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  1. The Jurchens were a Tungusic-speaking group of semi-agrarian tribes inhabiting areas of northeast Asia that are now part of Northeast China.Many of the Jurchen tribes were vassals of the Liao dynasty (907–1125), an empire ruled by the nomadic Khitans that included most of modern Mongolia, a portion of North China, Northeast China, northern Korea, and parts of the Russian Far East.

  2. en.wikipedia.org › wiki › DomovoyDomovoy - Wikipedia

    In the Slavic religious tradition, Domovoy (Russian: Домово́й, literally "[the one] of the household"; also spelled Domovoi, Domovoj, and known as Polish: Domowik or Serbian and Ukrainian: Домовик, romanized: domovyk) is the household spirit of a given kin.

  3. Agreement of Calixtus II Edict of Henry V I, Calixtus, bishop, servant of the servants of God, do grant to thee, beloved son, Henry—by the grace of God emperor of the Romans, Augustus—that the elections of bishops and abbots of the German kingdom, who belong to that kingdom, shall take place in thy presence, without simony or any violence; so that if any dispute shall arise between the ...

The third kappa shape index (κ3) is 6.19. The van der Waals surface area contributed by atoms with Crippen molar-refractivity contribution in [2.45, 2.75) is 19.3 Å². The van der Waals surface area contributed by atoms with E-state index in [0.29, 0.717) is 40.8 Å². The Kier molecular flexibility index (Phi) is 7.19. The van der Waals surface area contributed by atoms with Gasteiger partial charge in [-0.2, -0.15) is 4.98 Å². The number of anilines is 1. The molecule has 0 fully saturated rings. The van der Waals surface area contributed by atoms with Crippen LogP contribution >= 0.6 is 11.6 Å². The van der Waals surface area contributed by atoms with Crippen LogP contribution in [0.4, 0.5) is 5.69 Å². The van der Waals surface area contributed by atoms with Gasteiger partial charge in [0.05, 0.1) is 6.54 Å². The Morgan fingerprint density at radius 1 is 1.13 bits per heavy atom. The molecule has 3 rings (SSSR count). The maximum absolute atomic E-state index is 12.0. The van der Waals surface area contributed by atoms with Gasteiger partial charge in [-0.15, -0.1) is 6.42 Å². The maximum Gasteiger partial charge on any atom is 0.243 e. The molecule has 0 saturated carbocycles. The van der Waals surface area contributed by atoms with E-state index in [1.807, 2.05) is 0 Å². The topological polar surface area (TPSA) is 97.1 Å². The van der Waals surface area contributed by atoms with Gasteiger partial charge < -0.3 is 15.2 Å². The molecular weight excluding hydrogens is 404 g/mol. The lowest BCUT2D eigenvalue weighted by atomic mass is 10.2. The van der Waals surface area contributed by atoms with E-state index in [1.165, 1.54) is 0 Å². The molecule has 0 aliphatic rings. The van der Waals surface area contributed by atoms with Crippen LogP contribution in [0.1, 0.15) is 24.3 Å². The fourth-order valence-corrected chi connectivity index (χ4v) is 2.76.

4. Hugh wrote many works from the 1120s until his death (Migne, Patrologia Latina contains 46 works by Hugh, and this is not a full collection), including works of theology (both treatises and sententiae), commentaries (mostly on the Bible but also including one of pseudo-Dionysius' Celestial Hierarchies), mysticism, philosophy and the arts, and a number of letters and sermons.

  5. William I (1120 or 1121 – May 7, 1166), called the Bad or the Wicked (Sicilian: Gugghiermu lu Malu), was the second king of Sicily, ruling from his father's death in 1154 to his own in 1166.

  6. Edgar Ætheling or Edgar II (c. 1052 – 1125 or after) was the last male member of the royal house of Cerdic of Wessex.He was elected King of England by the Witenagemot in 1066, but never crowned.

  7. en.wikipedia.org › wiki › 11001100 - Wikipedia

    Year 1100 was a leap year starting on Sunday (link will display the full calendar) of the Julian calendar, the 1100th year of the Common Era (CE) and Anno Domini (AD) designations, the 100th year of the 2nd millennium, the 100th and last year of the 11th century, and the 1st year of the 1100s decade.